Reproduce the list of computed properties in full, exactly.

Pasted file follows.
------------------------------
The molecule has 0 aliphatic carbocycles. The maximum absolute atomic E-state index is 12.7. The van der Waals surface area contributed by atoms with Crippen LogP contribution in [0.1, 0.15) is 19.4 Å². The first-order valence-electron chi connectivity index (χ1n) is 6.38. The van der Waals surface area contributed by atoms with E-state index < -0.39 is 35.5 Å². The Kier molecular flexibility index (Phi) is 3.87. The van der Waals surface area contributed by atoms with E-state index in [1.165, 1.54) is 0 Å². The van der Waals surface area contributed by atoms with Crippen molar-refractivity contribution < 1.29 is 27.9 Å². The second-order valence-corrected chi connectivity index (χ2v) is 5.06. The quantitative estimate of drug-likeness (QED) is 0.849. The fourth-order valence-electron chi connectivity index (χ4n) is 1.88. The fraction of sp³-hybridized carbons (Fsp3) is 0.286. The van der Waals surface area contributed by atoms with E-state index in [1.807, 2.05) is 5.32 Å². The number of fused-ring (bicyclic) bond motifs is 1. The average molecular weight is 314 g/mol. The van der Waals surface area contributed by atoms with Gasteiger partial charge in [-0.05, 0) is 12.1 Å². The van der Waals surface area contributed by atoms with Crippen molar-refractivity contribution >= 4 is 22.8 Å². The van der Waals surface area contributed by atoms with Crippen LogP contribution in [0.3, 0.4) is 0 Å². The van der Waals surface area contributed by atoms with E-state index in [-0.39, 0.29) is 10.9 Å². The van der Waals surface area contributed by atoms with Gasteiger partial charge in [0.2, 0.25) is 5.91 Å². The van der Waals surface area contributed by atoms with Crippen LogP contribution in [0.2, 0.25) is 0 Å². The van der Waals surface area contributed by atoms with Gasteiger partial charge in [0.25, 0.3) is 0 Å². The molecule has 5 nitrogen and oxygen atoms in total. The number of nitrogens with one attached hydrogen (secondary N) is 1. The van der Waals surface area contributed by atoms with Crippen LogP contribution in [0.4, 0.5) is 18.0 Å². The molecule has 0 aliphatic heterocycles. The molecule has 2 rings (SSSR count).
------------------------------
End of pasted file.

The molecule has 0 aliphatic carbocycles. The maximum absolute atomic E-state index is 12.7. The van der Waals surface area contributed by atoms with Crippen LogP contribution in [0.1, 0.15) is 19.4 Å². The first-order valence-electron chi connectivity index (χ1n) is 6.38. The van der Waals surface area contributed by atoms with E-state index < -0.39 is 35.5 Å². The Kier molecular flexibility index (Phi) is 3.87. The van der Waals surface area contributed by atoms with E-state index in [1.165, 1.54) is 0 Å². The van der Waals surface area contributed by atoms with Crippen molar-refractivity contribution < 1.29 is 27.9 Å². The second-order valence-corrected chi connectivity index (χ2v) is 5.06. The quantitative estimate of drug-likeness (QED) is 0.849. The fourth-order valence-electron chi connectivity index (χ4n) is 1.88. The fraction of sp³-hybridized carbons (Fsp3) is 0.286. The van der Waals surface area contributed by atoms with E-state index in [1.807, 2.05) is 5.32 Å². The number of fused-ring (bicyclic) bond motifs is 1. The average molecular weight is 314 g/mol. The van der Waals surface area contributed by atoms with Gasteiger partial charge in [-0.05, 0) is 12.1 Å². The van der Waals surface area contributed by atoms with Crippen molar-refractivity contribution >= 4 is 22.8 Å². The van der Waals surface area contributed by atoms with Crippen LogP contribution in [0.3, 0.4) is 0 Å². The van der Waals surface area contributed by atoms with E-state index in [-0.39, 0.29) is 10.9 Å². The van der Waals surface area contributed by atoms with Gasteiger partial charge in [0.2, 0.25) is 5.91 Å². The van der Waals surface area contributed by atoms with Crippen LogP contribution in [0.2, 0.25) is 0 Å². The van der Waals surface area contributed by atoms with Gasteiger partial charge in [0.25, 0.3) is 0 Å². The molecule has 5 nitrogen and oxygen atoms in total. The number of nitrogens with one attached hydrogen (secondary N) is 1. The van der Waals surface area contributed by atoms with Crippen LogP contribution in [0.4, 0.5) is 18.0 Å². The molecule has 0 aliphatic heterocycles. The molecule has 2 rings (SSSR count).